Multitasking Businesswoman In Office

People are often viewed to be more productive when they multitask -- but research shows differently. 

Are you good at multitasking? Good. Me neither.

For those of you who answered “Yes,” I am envious. Really? Do you accomplish more when you multitask? Research shows that only 2% of people can multitask effectively.

I just experienced an event that proves my point. My daughter was driving back to her office from a courthouse downtown. She figured, “Hey, Mom is out of school so I can call her on my drive.” We got talking about her planned summer vacation to come and see us and the dates I should fly out to be at her house.

After about 20 minutes she said, “Hey, I just missed my exit.” We had to laugh. Not only did she miss her exit, she found no easy turnaround or other exit for several minutes. She blamed missing her exit on our conversation; thinking about too many things at once.

When I am focused, I am really there. Focus is the only way I am able to do anything well. I don’t even try to multitask anymore. In fact, I try to avoid it. I don’t want to goof anything up.

Here is only one clip (of many) from my own experience. Several years ago, when most of our kids still lived at home, I looked up from my computer for a quick mental break; just in time to hear one son say to a daughter, “You just gotta ask Mom when she’s on the computer. That way she will say yes and really have no idea what you are asking.”

What? I started taking classes when I had two kids in high school and two in junior high, partially so I would be studying in their space at the same time they were. We put three computers in the extended area of our kitchen. No computers were allowed in other rooms and no phones had internet at that time. I wanted to keep tabs on the kids and maybe be a part of their casual conversations. But I had just been exposed! I learned I really had no idea what was going on all around me when I was focused on my computer, or cooking or anything else probably.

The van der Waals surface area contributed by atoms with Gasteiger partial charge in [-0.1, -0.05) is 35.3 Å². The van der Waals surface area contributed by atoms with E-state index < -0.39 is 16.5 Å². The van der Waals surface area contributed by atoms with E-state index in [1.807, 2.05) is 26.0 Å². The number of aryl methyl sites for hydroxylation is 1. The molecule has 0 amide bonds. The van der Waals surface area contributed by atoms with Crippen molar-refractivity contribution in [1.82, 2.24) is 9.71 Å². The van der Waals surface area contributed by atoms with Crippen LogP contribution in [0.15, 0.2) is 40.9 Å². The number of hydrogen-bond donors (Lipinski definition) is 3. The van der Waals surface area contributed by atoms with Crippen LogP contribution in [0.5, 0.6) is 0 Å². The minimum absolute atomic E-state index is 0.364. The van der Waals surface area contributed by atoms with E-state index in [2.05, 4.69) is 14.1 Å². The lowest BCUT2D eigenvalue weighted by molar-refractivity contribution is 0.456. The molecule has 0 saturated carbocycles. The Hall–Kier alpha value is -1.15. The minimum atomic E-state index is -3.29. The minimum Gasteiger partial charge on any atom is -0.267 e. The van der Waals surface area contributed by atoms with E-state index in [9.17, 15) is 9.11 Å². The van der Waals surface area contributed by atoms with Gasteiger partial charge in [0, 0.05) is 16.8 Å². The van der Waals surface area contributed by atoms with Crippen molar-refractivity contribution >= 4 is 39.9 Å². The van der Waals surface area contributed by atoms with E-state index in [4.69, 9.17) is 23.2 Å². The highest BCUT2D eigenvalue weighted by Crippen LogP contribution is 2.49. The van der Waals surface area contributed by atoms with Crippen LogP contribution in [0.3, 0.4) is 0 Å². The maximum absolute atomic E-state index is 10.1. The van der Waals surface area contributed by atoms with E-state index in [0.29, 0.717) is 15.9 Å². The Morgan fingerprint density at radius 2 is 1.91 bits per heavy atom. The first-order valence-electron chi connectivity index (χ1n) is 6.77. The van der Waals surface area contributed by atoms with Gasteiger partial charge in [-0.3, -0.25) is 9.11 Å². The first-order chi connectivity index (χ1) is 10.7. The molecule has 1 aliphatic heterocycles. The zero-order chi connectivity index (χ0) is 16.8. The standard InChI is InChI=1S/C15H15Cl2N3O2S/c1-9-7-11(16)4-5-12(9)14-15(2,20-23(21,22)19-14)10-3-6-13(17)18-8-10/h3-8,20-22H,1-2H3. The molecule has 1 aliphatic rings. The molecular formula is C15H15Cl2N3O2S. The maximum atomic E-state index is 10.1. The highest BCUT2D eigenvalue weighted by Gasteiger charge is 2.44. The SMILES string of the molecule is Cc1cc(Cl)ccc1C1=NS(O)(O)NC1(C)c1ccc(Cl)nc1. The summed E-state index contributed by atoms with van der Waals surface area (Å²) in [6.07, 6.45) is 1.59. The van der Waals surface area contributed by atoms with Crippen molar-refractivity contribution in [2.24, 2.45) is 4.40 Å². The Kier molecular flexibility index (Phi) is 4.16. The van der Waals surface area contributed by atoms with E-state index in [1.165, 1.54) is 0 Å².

I know, women are supposed to be good at multitasking, but research shows differently. “Multitasking leads to a 40% drop in productivity” and a 10% drop in IQ! (

What?! My IQ is dropping if I multitask? I can’t afford that! I have to keep up with ever-changing technology and communication just to keep in touch with my work and with my grandkids. My brain has to be sharp. What do I do?

I’m sure there are many answers to this question, but here is a short list of things I’ve tried that help me:

  • Turn off my electronic devices when not in use or at least turn off the notifications.
  • Keep fewer tabs open on my computer.
  • Exercise with focus and without earbuds or a TV. I know this makes exercising more work, but I think it also makes the exercise more effective. (Think Yoga.)
  • Go fishing. My husband does this. Being out in nature without distractions seems to rejuvenate him tremendously. So go fishing, or maybe just take a walk without your phone. I do the take-a-walk thing. If someone will come with me, it’s excellent communication time.
  • Dedicate a set time to do your prime thinking and don’t allow distractions.
  • Keep a handwritten journal.
  • Look into someone’s eyes when you are conversing with them.
  • Be present when you eat a good meal. No reading material. You will love the meal even more.
  • Enjoy silence for a little while every day.
  • Understand that being busy and multitasking isn’t “all that.”
  • Give yourself permission to do one thing at a time.

“Try it. You’ll like it.” Just see what happens over the next week. You may be more productive than you think.

Jennifer Sant is a Utah high school teacher, energy wellness coach mother of five and currently grandmother of 10. Contact her at